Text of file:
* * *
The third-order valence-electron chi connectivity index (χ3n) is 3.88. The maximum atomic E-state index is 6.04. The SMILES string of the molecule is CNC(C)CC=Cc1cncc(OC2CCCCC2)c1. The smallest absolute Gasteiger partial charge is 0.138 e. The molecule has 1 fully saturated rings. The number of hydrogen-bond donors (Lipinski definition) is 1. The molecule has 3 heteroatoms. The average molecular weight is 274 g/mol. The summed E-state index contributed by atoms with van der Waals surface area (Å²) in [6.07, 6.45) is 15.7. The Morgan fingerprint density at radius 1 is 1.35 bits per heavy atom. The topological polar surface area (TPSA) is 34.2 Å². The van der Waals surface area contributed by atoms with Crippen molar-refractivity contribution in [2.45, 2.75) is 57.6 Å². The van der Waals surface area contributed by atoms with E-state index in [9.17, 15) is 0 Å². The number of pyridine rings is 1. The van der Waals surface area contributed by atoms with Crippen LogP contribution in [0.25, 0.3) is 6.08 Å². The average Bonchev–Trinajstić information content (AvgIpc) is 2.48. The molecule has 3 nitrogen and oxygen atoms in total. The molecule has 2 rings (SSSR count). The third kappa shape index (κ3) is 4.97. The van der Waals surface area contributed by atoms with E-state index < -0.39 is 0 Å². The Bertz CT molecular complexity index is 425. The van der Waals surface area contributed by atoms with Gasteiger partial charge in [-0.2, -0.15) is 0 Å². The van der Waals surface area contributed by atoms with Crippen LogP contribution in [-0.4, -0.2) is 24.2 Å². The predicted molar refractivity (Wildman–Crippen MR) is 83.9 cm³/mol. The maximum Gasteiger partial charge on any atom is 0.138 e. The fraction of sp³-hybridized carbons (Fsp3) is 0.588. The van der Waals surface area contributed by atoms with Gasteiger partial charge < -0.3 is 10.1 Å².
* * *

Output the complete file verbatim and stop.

The third-order valence-electron chi connectivity index (χ3n) is 3.88. The maximum atomic E-state index is 6.04. The SMILES string of the molecule is CNC(C)CC=Cc1cncc(OC2CCCCC2)c1. The smallest absolute Gasteiger partial charge is 0.138 e. The molecule has 1 fully saturated rings. The number of hydrogen-bond donors (Lipinski definition) is 1. The molecule has 3 heteroatoms. The average molecular weight is 274 g/mol. The summed E-state index contributed by atoms with van der Waals surface area (Å²) in [6.07, 6.45) is 15.7. The Morgan fingerprint density at radius 1 is 1.35 bits per heavy atom. The topological polar surface area (TPSA) is 34.2 Å². The van der Waals surface area contributed by atoms with Crippen molar-refractivity contribution in [2.45, 2.75) is 57.6 Å². The van der Waals surface area contributed by atoms with E-state index in [9.17, 15) is 0 Å². The number of pyridine rings is 1. The van der Waals surface area contributed by atoms with Crippen LogP contribution in [0.25, 0.3) is 6.08 Å². The average Bonchev–Trinajstić information content (AvgIpc) is 2.48. The molecule has 3 nitrogen and oxygen atoms in total. The molecule has 2 rings (SSSR count). The third kappa shape index (κ3) is 4.97. The van der Waals surface area contributed by atoms with E-state index < -0.39 is 0 Å². The Bertz CT molecular complexity index is 425. The van der Waals surface area contributed by atoms with Gasteiger partial charge in [-0.2, -0.15) is 0 Å². The van der Waals surface area contributed by atoms with Crippen LogP contribution in [-0.4, -0.2) is 24.2 Å². The predicted molar refractivity (Wildman–Crippen MR) is 83.9 cm³/mol. The maximum Gasteiger partial charge on any atom is 0.138 e. The fraction of sp³-hybridized carbons (Fsp3) is 0.588. The van der Waals surface area contributed by atoms with Gasteiger partial charge < -0.3 is 10.1 Å².